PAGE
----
Bacterial colonization of intravenous catheter materials in vitro and in vivo.

Journal Article (Journal Article)

Four different intravenous catheter materials, brands Teflon, Silastic, Vialon, and Tecoflex, were evaluated in vitro for bacterial adherence after 2 and 24 hours' incubation in trypticase soy broth and after 2 hours' incubation in nutrient-free phosphate buffer (pH 7.2). The organisms used were Pseudomonas aeruginosa, Enterobacter aerogenes, Escherichia coli, and Staphylococcus epidermidis. The significant differences in in vitro adherence of the different bacterial species to the various catheters were then evaluated in vivo by intravenous injection of a single bolus of 1 X 10(5) organisms via tail vein of rats with previously placed catheters in their superior venae cavae. There was no association between the in vitro bacterial adherence and the tendency of the in vivo catheters to become colonized. Results of scanning electron microscopy of clean catheters and those removed from the rats showed obvious differences in surface characteristics and in clot adhesion between the catheters. These characteristics did not correlate with bacterial adherence in vitro or colonization in vivo. It is concluded that laboratory studies of bacterial adherence to, physical characteristics of, and thrombogenicity of intravenous catheters do not necessarily translate into resistance to clinical catheter sepsis.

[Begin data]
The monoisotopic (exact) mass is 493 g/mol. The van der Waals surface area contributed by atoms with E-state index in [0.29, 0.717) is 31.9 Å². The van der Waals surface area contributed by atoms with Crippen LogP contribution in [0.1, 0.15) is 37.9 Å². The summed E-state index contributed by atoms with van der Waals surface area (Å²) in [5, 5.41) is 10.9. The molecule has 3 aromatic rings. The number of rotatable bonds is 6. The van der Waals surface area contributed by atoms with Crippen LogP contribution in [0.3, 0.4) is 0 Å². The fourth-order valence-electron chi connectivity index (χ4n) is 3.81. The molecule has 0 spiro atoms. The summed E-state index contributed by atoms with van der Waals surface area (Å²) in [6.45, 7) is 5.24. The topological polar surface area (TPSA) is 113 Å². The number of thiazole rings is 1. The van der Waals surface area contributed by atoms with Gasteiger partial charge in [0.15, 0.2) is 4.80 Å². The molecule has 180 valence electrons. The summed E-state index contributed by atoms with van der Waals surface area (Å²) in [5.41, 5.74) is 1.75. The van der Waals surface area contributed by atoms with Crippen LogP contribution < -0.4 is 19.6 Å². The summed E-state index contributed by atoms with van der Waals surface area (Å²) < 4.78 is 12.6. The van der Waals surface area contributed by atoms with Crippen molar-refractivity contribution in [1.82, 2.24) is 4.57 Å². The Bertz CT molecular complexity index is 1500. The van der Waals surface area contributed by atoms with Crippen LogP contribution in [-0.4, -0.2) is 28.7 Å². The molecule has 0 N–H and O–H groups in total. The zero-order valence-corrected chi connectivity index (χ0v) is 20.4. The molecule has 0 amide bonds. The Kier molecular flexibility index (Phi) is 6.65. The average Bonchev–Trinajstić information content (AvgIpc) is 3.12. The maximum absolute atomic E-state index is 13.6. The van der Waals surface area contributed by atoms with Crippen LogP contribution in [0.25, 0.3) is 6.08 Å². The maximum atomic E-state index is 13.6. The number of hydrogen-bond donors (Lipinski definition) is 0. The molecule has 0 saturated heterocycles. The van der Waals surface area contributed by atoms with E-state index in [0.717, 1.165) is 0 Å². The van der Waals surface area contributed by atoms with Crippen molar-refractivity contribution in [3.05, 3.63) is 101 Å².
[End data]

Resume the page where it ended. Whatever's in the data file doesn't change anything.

Full Text

Duke Authors

Cited Authors

  • Gilsdorf, JR; Wilson, K; Beals, TF

Published Date

  • July 1989

Published In

Volume / Issue

  • 106 / 1

Start / End Page

  • 37 - 44

PubMed ID

  • 2500724

International Standard Serial Number (ISSN)

  • 0039-6060


  • eng

Conference Location

  • United States